The following e-mail was sent to us from the MissRepresentation team a few days ago. If you haven’t seen the film yet, their goal is to explore how the media’s misrepresentations of women have led to the underrepresentation of women in positions of power and influence. Visit their website here to find a screening of the film near you.
For now we want to reflect on Sunday’s VMA’s happenings and invite you to discuss how we should be initiating conversations with our youth about this.
Please read along and forward!
On Sunday, MTV’s Video Music Awards were watched by over 10 million people in the United States. The ceremony began with two controversial musical numbers which, due to the speed of social media chatter, were consumed by millons more before the end of the night.Among those who watched the hypersexual performances were millions of teens and kids. Immediately afterwards, people began debating the gendered messages those young people had received.But how exactly should we be talking about the representation of gender in the media with our youth?The discussion around Miley Cyrus and Robin Thicke’s performance, in particular, has included issues not just of sexual objectification, but race, cultural appropriation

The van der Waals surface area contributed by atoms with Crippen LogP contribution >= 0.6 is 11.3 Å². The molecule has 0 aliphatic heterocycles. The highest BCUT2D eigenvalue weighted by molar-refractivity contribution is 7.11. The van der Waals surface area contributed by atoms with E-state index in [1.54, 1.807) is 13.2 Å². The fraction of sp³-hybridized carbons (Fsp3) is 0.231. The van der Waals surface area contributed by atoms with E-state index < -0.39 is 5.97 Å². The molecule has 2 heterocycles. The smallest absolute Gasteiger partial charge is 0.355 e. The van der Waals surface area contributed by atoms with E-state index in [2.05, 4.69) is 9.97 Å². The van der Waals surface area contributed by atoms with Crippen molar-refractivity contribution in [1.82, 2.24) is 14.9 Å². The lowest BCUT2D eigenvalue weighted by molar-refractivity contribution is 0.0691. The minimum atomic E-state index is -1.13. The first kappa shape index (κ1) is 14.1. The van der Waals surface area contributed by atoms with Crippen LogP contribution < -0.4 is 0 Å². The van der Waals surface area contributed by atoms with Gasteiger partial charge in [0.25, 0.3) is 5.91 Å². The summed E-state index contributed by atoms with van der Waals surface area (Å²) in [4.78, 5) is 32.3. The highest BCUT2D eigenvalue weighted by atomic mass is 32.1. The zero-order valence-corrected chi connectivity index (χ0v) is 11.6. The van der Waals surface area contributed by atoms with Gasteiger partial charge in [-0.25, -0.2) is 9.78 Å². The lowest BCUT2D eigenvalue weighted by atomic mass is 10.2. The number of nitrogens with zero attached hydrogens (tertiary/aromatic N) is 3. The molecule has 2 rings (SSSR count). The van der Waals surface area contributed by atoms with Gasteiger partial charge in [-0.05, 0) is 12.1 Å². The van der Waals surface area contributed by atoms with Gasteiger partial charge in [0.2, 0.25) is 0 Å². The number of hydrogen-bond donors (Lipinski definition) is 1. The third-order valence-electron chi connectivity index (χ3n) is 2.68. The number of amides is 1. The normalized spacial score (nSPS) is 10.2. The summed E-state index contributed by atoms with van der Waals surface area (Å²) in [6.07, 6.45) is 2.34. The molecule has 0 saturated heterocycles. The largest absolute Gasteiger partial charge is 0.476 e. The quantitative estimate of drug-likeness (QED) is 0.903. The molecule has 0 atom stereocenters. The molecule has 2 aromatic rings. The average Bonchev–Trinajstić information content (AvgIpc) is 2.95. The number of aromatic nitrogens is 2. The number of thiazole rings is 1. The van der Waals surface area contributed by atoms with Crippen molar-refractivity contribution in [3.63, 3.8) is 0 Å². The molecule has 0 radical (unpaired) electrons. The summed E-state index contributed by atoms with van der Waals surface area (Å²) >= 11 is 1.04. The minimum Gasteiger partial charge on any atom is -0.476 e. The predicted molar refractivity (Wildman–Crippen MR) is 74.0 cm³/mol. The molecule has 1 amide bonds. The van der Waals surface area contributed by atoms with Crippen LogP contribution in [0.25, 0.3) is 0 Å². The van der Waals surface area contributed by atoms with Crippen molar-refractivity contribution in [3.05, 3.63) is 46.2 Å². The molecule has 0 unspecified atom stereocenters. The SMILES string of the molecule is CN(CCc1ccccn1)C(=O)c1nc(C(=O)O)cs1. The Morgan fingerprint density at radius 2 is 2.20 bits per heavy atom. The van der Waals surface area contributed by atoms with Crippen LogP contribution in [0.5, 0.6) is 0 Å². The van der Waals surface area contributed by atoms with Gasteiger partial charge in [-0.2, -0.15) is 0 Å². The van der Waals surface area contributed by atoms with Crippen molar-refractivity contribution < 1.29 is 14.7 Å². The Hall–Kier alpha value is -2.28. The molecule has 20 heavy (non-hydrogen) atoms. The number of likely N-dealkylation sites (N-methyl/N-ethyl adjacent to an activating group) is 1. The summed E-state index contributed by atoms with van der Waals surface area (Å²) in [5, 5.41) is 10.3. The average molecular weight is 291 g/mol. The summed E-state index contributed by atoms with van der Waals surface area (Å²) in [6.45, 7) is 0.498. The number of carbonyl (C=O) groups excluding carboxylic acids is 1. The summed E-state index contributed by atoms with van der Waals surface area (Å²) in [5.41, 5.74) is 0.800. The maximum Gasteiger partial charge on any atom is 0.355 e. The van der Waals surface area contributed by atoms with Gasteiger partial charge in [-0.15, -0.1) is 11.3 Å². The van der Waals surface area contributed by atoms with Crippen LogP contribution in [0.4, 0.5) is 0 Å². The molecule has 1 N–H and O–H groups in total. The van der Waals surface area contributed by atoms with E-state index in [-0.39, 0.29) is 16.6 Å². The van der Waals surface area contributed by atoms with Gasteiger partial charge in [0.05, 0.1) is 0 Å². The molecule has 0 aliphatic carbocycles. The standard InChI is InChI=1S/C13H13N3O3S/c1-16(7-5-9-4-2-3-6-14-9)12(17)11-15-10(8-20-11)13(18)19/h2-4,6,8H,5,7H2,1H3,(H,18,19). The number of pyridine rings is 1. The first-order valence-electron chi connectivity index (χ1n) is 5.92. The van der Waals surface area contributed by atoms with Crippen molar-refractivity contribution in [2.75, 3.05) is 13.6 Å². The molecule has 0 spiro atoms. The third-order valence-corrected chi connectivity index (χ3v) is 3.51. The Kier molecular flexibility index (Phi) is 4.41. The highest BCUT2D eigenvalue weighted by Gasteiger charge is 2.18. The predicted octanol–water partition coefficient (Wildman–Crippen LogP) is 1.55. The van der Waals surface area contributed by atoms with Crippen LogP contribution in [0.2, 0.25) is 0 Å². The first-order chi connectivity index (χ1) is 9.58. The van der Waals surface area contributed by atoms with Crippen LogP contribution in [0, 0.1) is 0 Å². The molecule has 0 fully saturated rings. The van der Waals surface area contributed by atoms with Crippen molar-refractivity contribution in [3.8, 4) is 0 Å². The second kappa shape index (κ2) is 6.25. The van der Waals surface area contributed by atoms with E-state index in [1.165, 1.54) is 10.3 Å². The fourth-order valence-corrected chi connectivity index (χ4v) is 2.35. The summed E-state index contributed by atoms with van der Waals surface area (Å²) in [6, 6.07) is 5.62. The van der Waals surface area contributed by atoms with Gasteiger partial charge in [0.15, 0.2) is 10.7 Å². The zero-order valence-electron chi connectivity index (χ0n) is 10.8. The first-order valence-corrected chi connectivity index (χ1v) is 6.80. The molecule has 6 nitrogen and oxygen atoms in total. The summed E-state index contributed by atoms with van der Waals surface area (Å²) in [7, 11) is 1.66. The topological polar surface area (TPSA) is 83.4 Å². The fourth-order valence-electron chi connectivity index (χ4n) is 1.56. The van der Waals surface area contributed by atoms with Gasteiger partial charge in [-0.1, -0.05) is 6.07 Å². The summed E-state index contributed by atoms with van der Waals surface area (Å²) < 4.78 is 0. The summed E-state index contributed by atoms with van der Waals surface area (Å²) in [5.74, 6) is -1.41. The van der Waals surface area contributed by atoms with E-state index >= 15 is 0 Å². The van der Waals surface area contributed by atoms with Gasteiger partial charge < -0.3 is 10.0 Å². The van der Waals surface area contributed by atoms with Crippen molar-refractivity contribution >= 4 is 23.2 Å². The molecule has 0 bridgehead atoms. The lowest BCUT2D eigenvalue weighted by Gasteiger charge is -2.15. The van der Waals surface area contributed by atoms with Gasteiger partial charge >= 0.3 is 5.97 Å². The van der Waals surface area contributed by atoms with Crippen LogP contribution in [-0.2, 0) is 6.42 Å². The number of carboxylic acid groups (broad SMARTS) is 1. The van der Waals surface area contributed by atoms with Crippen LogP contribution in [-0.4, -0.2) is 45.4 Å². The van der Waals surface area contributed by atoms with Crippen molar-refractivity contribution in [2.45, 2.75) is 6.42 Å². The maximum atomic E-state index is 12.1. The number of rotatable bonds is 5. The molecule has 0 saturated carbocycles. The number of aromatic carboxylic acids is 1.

and sexist double standards
. And the discussion is clearly touching a nerve - setting a new record for tweets per minute. It’s important for us then, as role models, to have these difficult conversations about media with young people, but to do so with incredible sensitivity and openness.
This week, talk to a young person in your life about the media they consume. And use our Conversation Starters - developed in partnership with Common Sense Media - as a guide.
Simply discussing the impact of gendered media with others is among the most significant acts we can take as individuals to shift consciousness around what is possible for our girls’ and boys’ futures.
We would love to hear your opinion on this! Please feel free to leave your comment on this post or visit us on Facebook!
-Don’t Be Silenced!-